THE British government is following scientific advice in cautiously easing the coronavirus lockdown, Alok Sharma said on Monday (1), after criticism from some prominent epidemiologists.
“Of course scientific advice does differ, but I think the key point is what is the overall view from SAGE?” the business secretary told BBC TV.
“The overall view from SAGE — the scientific advisory group on emergencies which advises the government — their overall view is that we must do this cautiously and that is precisely what we are doing,” Sharma said, adding that if people obeyed the rules there was a good likelihood that R0 would not go above 1.
“These are very cautious steps that we are taking,” he stressed, while adding it was a “very sensitive moment”.
English schools reopened today for the first time since they were shut 10 weeks ago because of the coronavirus pandemic, but many parents planned to keep children at home amid fears ministers were moving too fast.
The easing of strict measures will mean classes will restart for some younger children, up to six people can meet outside in England, outdoor markets can reopen, elite competitive sport can resume without spectators and more than two million of the most vulnerable will now be allowed to spend time outdoors.
On Sunday, Foreign Secretary Dominic Raab defended the government’s loosening of the lockdown, saying it was the “right step to be taking” at this time.
Prime Minister Boris Johnson has come under fire from some scientists for easing a lockdown put in place 10 weeks ago, with several saying it was a premature and risky move in the absence of a fully functioning system to track new outbreaks.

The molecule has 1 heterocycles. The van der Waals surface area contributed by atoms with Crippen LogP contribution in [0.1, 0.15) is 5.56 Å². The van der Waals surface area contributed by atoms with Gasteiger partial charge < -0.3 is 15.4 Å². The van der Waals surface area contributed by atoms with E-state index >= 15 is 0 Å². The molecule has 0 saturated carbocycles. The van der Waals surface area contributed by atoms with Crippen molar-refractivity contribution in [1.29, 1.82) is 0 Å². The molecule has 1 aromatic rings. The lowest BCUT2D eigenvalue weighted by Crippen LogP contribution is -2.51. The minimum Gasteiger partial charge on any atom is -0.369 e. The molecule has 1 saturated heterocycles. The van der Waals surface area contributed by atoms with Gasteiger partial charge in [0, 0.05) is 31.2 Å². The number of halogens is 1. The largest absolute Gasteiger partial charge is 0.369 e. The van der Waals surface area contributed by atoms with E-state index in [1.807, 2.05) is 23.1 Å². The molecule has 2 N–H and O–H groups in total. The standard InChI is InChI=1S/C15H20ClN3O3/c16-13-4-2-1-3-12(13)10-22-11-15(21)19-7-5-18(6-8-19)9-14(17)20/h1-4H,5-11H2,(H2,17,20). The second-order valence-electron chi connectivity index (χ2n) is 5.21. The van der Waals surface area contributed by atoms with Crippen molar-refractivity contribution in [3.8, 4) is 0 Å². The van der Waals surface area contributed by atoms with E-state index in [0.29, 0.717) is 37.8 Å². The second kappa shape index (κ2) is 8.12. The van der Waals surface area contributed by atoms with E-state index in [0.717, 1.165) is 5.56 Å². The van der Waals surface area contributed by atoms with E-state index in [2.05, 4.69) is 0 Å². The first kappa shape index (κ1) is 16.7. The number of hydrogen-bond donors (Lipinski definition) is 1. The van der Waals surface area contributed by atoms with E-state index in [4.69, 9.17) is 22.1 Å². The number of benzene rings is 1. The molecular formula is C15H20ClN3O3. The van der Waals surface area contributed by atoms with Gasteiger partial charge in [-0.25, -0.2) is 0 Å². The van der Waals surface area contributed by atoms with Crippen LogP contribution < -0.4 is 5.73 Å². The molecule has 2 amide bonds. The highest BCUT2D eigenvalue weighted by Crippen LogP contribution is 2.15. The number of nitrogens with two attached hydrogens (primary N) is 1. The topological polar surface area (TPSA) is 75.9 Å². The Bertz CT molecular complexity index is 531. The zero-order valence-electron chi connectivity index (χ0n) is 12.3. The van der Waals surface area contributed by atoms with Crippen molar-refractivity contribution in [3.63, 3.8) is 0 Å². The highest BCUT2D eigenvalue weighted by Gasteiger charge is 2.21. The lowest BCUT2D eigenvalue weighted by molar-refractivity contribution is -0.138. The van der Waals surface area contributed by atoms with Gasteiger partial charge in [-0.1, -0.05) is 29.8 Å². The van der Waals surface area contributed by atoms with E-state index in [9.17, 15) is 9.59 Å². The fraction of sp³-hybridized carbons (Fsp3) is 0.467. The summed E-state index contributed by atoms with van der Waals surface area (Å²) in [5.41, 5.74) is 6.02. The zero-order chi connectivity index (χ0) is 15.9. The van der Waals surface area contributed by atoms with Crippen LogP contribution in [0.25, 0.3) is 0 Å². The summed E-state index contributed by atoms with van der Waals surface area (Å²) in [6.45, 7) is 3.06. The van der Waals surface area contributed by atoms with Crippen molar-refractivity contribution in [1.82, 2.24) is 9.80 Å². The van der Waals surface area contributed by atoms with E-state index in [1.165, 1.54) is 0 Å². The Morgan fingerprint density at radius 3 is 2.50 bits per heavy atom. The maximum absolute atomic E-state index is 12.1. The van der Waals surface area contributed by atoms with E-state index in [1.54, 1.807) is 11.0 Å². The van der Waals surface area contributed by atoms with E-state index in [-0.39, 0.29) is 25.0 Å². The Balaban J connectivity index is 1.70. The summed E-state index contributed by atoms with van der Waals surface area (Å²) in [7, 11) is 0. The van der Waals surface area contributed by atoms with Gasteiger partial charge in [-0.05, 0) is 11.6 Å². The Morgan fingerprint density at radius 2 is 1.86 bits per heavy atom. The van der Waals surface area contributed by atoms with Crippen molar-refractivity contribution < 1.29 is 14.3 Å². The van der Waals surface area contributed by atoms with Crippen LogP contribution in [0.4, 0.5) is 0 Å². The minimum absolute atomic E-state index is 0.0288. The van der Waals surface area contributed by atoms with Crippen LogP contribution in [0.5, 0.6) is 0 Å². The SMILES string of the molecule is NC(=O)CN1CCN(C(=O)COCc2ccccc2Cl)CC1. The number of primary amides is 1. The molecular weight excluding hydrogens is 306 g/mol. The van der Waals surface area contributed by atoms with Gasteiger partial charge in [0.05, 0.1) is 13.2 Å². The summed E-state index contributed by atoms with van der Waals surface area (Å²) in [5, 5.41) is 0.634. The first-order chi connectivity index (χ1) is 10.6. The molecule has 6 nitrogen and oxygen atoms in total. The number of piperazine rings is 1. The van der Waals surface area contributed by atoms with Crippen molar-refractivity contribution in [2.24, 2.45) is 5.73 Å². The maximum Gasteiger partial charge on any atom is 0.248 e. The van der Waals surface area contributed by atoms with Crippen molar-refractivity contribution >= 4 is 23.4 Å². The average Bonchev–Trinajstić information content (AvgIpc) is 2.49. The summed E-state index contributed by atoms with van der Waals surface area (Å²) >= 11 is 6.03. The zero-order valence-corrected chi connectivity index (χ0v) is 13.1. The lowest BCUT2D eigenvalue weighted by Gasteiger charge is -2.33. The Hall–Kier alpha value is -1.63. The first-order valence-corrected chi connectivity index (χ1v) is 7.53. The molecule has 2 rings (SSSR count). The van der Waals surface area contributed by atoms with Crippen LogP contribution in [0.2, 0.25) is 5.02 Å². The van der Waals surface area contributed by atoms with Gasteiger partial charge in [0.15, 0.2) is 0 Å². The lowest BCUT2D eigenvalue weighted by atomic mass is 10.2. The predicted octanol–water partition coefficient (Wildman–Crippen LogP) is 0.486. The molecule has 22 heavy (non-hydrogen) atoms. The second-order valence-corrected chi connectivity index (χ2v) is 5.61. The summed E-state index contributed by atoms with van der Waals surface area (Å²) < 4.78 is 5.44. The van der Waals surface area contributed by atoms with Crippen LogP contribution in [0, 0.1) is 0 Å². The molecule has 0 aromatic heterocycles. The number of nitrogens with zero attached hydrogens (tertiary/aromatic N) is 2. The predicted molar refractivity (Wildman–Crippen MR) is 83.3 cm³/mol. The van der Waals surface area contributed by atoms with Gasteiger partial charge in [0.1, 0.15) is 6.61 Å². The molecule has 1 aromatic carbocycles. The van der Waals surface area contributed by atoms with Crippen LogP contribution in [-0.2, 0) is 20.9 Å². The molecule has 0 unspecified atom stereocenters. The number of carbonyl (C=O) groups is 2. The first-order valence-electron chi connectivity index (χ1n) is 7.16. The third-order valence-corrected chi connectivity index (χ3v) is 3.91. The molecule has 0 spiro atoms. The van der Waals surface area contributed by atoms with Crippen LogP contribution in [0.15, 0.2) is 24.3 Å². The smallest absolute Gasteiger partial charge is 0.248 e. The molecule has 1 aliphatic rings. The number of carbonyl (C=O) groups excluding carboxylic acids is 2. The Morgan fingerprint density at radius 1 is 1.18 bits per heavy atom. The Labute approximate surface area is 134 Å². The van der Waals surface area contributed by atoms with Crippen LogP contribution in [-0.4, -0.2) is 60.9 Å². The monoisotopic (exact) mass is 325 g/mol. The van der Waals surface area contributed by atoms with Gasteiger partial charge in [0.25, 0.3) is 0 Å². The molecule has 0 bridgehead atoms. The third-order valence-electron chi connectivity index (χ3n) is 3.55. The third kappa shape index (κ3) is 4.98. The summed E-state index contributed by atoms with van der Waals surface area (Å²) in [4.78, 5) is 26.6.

Britain has one of the world’s highest death rates from COVID-19 and the government says it is easing the stringent lockdown cautiously to balance the need to restart the economy while also trying to prevent another increase in the number of infections.
“We are confident that this is the right step to be taking at this moment in time,” Raab told Sky News. “We are taking those steps very carefully, based on the science but also based on our ability now to monitor the virus.”
From Monday, up to six people will be able to meet outside in England, some school classes will restart, elite competitive sport can resume without spectators and more than two million people who have been “shielding” will be allowed to spend time outdoors.
England’s deputy chief medical officer, Jenny Harries, emphasised the need for people to remain on their guard.
“This is a really, really critical time. So where we are seeing (that) government is easing measures, the public really, really need to stick to those measures,” she told a news conference.
TEST AND TRACE
At the heart of the strategy to ease the lockdown is a system to test and trace those people who have come into contact with confirmed cases of Covid-19.
On Sunday, the government said it had met its 200,000 capacity testing target, including the means for 40,000 antibody tests a day, which Health Secretary Matt Hancock described as “an important milestone”.
Ministers also say the tracing system is already working, though some scientists warned that it is too early to say whether it is fit for purpose and fear that it might not be able to cope if the lockdown easing increases the transmission rate.
Britain has recorded more than 38,000 deaths from confirmed Covid-19 cases. The Office of National Statistics and other sources of data put the figure of fatalities from suspected and confirmed cases at 48,000.
Peter Openshaw, a member of the New and Emerging Respiratory Virus Threats Advisory Group and who sits on the government’s scientific advisory group, said he shared other scientists’ “deep concern”.
“I think unlocking too fast carries a great risk that all the good work that has been put in by everyone to try to reduce transmission may be lost,” he told the BBC’s Andrew Marr Show.
London Mayor Sadiq Khan tweeted that he was “deeply concerned we are now rushing too fast to lift lockdown measures”.
“I urge Londoners to act with caution — lives depend on it,” he added.